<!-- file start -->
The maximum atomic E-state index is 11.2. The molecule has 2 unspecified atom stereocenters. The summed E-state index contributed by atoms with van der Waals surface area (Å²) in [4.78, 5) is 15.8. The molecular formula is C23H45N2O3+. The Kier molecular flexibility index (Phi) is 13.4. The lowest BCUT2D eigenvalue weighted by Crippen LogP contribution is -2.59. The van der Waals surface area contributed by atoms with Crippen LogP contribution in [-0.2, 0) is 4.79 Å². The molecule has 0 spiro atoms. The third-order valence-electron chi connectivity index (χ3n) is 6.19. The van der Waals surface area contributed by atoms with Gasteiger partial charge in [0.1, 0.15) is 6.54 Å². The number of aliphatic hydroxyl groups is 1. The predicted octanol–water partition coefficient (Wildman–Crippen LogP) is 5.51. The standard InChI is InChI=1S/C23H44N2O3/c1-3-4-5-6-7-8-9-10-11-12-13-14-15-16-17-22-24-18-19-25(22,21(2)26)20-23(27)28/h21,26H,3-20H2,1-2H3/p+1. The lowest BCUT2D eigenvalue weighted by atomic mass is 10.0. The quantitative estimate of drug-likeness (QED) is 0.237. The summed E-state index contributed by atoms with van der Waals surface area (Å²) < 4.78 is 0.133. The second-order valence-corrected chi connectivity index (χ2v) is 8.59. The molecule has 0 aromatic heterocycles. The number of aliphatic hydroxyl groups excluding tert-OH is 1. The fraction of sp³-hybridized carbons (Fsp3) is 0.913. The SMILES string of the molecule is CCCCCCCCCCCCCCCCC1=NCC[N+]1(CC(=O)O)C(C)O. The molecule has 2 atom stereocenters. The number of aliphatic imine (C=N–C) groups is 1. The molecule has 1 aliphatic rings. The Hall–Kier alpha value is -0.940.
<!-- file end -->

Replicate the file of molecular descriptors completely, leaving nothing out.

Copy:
The maximum atomic E-state index is 11.2. The molecule has 2 unspecified atom stereocenters. The summed E-state index contributed by atoms with van der Waals surface area (Å²) in [4.78, 5) is 15.8. The molecular formula is C23H45N2O3+. The Kier molecular flexibility index (Phi) is 13.4. The lowest BCUT2D eigenvalue weighted by Crippen LogP contribution is -2.59. The van der Waals surface area contributed by atoms with Crippen LogP contribution in [-0.2, 0) is 4.79 Å². The molecule has 0 spiro atoms. The third-order valence-electron chi connectivity index (χ3n) is 6.19. The van der Waals surface area contributed by atoms with Gasteiger partial charge in [0.1, 0.15) is 6.54 Å². The number of aliphatic hydroxyl groups is 1. The predicted octanol–water partition coefficient (Wildman–Crippen LogP) is 5.51. The standard InChI is InChI=1S/C23H44N2O3/c1-3-4-5-6-7-8-9-10-11-12-13-14-15-16-17-22-24-18-19-25(22,21(2)26)20-23(27)28/h21,26H,3-20H2,1-2H3/p+1. The lowest BCUT2D eigenvalue weighted by atomic mass is 10.0. The quantitative estimate of drug-likeness (QED) is 0.237. The summed E-state index contributed by atoms with van der Waals surface area (Å²) < 4.78 is 0.133. The second-order valence-corrected chi connectivity index (χ2v) is 8.59. The molecule has 0 aromatic heterocycles. The number of aliphatic hydroxyl groups excluding tert-OH is 1. The fraction of sp³-hybridized carbons (Fsp3) is 0.913. The SMILES string of the molecule is CCCCCCCCCCCCCCCCC1=NCC[N+]1(CC(=O)O)C(C)O. The molecule has 2 atom stereocenters. The number of aliphatic imine (C=N–C) groups is 1. The molecule has 1 aliphatic rings. The Hall–Kier alpha value is -0.940.